The contest highly encouraged parents to carve out the time to walk/bike to school with their child on the six designated Walk & Roll dates. Schools were provided with a colorful banner for children to sign as a pledge to use their feet to get to school as often as possible, or carpool. The colorful spring design on the backpack cards reminded children to enjoy nature en route to school. Students placed their contest cards into a box on the last day of the challenge to take part in an exciting raffle prize drawing. Safe Routes to Schools is grateful for the K-5 volunteer parents that made our new Spring Challenge happen by hosting welcome tables. Thank you!

SMART Boosts PE Teacher’s Bike Commute

Featured Champion Teacher

The Safe Routes to Schools program has always had a strong relationship with the Physical Education department at Davidson Middle School in San Rafael. In years past Safe Routes instructors have taught bicycle safety to upwards of a 1,000 students per year and hosted an after-school bicycle club.It is of note that all five P.E. teachers at his school enjoy riding themselves!

Teacher Mike Runyeon has always been a strong supporter of bicycle safety lessons. Since the arrival of the SMART train he is one of many people who can now ride a bicycle for their daily commute.

What did your bike commute look like before SMART?

Prior to this year and maybe six times per year, I would load up my bike from home in Petaluma, drive part way (sometimes to Novato sometimes to Terra Linda) and then bike to school from there.

This year, almost every day I ride from home to the SMART train station in Petaluma, take the train to San Rafael and then ride to school from the station.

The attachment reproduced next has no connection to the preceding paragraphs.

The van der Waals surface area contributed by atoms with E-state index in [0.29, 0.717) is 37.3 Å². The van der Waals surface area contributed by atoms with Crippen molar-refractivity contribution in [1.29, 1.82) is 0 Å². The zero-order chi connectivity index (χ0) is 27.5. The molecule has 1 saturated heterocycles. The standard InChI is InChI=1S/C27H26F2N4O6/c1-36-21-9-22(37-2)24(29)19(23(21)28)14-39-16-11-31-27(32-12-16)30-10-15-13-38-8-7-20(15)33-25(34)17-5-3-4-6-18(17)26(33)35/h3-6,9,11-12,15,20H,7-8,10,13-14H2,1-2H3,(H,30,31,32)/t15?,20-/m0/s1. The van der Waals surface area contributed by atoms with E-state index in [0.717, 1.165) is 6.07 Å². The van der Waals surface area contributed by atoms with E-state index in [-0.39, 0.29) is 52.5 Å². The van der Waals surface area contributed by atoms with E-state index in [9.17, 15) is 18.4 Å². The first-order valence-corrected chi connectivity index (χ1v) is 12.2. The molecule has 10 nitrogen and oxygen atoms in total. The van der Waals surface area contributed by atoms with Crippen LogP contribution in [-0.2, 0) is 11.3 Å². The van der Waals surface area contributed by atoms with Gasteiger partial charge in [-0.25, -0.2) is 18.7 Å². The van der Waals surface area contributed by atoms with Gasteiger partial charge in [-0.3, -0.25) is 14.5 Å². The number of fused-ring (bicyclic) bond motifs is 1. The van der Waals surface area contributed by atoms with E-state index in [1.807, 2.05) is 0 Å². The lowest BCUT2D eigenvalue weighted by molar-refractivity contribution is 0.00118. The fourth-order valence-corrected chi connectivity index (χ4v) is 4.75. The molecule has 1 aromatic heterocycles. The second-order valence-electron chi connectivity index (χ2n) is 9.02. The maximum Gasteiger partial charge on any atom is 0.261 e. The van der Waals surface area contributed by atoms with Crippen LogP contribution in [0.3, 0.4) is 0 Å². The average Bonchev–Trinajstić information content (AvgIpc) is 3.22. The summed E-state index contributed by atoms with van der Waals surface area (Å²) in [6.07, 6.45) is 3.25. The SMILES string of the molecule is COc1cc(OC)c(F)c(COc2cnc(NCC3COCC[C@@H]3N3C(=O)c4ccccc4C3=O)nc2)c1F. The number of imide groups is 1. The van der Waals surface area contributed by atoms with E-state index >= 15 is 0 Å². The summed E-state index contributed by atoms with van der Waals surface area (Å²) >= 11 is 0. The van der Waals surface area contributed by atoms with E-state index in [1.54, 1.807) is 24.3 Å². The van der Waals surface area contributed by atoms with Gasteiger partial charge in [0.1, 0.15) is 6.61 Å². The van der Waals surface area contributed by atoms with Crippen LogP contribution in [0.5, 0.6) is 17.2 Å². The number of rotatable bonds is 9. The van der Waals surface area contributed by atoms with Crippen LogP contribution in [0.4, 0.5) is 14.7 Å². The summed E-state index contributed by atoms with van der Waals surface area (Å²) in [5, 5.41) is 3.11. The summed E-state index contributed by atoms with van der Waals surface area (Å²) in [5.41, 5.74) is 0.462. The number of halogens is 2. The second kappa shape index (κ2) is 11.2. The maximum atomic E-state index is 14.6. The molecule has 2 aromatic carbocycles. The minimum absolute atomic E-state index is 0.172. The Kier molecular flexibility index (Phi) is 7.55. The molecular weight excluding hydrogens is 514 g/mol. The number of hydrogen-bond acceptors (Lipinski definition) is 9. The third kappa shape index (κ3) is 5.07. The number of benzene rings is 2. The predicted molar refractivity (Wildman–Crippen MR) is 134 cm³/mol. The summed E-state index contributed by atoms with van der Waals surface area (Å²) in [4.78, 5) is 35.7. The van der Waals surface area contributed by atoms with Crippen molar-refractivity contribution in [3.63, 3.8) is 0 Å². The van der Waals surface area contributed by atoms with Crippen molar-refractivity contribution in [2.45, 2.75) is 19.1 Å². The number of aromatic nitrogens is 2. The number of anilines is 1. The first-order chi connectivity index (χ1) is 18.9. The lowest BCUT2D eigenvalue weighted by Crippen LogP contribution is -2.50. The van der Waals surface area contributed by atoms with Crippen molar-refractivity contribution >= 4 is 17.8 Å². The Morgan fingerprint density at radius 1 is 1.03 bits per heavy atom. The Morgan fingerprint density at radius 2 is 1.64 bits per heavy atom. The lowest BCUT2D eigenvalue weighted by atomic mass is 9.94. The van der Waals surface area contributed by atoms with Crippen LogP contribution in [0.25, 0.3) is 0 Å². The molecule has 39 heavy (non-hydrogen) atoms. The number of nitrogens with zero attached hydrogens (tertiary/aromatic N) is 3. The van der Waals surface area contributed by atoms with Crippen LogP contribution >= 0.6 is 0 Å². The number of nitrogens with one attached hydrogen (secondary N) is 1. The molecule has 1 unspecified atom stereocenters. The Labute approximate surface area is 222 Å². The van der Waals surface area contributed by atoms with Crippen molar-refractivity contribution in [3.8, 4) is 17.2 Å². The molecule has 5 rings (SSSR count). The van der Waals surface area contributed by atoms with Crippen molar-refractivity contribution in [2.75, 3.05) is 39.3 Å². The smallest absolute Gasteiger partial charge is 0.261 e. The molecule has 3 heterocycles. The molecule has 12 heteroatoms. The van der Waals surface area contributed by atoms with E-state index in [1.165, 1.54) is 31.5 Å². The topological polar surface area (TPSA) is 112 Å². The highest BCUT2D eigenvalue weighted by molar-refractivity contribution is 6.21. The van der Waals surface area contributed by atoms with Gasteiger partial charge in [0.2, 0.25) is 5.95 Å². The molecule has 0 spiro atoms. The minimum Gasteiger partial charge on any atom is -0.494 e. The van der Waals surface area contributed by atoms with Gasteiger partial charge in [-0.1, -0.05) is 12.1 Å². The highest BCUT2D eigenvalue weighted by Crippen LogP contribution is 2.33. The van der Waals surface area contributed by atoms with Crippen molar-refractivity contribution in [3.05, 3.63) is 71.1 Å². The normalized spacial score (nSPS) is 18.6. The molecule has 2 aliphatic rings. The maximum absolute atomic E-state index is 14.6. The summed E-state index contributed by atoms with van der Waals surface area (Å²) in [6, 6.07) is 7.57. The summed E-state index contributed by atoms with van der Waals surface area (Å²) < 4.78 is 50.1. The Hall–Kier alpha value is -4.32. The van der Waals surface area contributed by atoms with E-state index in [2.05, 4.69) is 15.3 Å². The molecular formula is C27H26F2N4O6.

What do your commutes look like?

My commute looks like this; 2-1/2 mile bike ride to the train station, 30 minute ride on the train to San Rafael, five-minute ride to school from the downtown station. My total commute time from home to school is about 60 minutes.

Often times when I drove from Petaluma to San Rafael, my commute would take anywhere from 60 to 90 minutes. The difference is; my current commute is a lot less stressful. When I arrive to school I feel refreshed and ready to go as opposed to ready to rip someone’s head off.

I encourage anyone and everyone to get out and take advantage of public transportation and cycling.With the wide array of bicycle types, there is a bike for everyone.

Thank you Mr. Runyeon for your support of Safe Routes to Schools over the years!

We are always happy to hear people's stories about how bikes can improve their trips to school.Do you know someone who bikes to school? Send us their story and a picture!

 

Hall Middle School Students Make a Difference

Some very kind eighth graders at Hall Middle School that call themselves “The Difference-Makers” decided to ask their community for bikes in good working order. They hoped to collect bikes to give to underserved students. After much advertising and getting to school early to receive bikes, they collected 23 excellent bikes! Safe Routes staff helped facilitate the donation and arranged a give-away to students at Lynnwood Elementary School in Novato. At Lynnwood, there are students who would love to ride to school but don’t have the means to get a bike. Twenty-three happy elementary students now have bikes and can experience the joy and independence of riding to school!

Thanks goes to Mike’s Bikes for helmet donations!